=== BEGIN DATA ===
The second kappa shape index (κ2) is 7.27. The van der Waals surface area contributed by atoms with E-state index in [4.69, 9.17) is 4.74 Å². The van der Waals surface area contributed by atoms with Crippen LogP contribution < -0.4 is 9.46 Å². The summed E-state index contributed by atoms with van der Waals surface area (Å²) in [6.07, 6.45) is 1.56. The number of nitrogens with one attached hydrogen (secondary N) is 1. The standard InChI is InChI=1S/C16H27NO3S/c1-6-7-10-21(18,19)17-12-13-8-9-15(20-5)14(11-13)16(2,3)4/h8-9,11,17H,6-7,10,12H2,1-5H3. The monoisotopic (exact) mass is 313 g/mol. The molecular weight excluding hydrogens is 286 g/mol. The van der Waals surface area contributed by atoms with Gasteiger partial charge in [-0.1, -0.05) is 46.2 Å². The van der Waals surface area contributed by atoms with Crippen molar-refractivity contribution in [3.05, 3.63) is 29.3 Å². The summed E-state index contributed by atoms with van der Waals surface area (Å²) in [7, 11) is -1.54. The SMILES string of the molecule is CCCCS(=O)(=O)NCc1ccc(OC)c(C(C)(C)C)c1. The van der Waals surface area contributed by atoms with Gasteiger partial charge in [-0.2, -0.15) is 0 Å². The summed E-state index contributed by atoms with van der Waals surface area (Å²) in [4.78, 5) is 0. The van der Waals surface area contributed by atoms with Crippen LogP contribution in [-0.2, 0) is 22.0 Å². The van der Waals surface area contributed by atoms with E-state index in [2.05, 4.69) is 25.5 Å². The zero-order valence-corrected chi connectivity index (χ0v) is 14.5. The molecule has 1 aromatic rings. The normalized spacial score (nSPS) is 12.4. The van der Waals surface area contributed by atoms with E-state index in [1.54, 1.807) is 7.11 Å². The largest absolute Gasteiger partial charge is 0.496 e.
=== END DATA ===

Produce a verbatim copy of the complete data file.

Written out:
The second kappa shape index (κ2) is 7.27. The van der Waals surface area contributed by atoms with E-state index in [4.69, 9.17) is 4.74 Å². The van der Waals surface area contributed by atoms with Crippen LogP contribution < -0.4 is 9.46 Å². The summed E-state index contributed by atoms with van der Waals surface area (Å²) in [6.07, 6.45) is 1.56. The number of nitrogens with one attached hydrogen (secondary N) is 1. The standard InChI is InChI=1S/C16H27NO3S/c1-6-7-10-21(18,19)17-12-13-8-9-15(20-5)14(11-13)16(2,3)4/h8-9,11,17H,6-7,10,12H2,1-5H3. The monoisotopic (exact) mass is 313 g/mol. The molecular weight excluding hydrogens is 286 g/mol. The van der Waals surface area contributed by atoms with Gasteiger partial charge in [-0.1, -0.05) is 46.2 Å². The van der Waals surface area contributed by atoms with Crippen molar-refractivity contribution in [3.05, 3.63) is 29.3 Å². The summed E-state index contributed by atoms with van der Waals surface area (Å²) in [7, 11) is -1.54. The SMILES string of the molecule is CCCCS(=O)(=O)NCc1ccc(OC)c(C(C)(C)C)c1. The van der Waals surface area contributed by atoms with Gasteiger partial charge in [-0.2, -0.15) is 0 Å². The summed E-state index contributed by atoms with van der Waals surface area (Å²) in [4.78, 5) is 0. The van der Waals surface area contributed by atoms with Crippen LogP contribution in [-0.2, 0) is 22.0 Å². The van der Waals surface area contributed by atoms with E-state index in [2.05, 4.69) is 25.5 Å². The zero-order valence-corrected chi connectivity index (χ0v) is 14.5. The molecule has 1 aromatic rings. The normalized spacial score (nSPS) is 12.4. The van der Waals surface area contributed by atoms with E-state index in [1.54, 1.807) is 7.11 Å². The largest absolute Gasteiger partial charge is 0.496 e.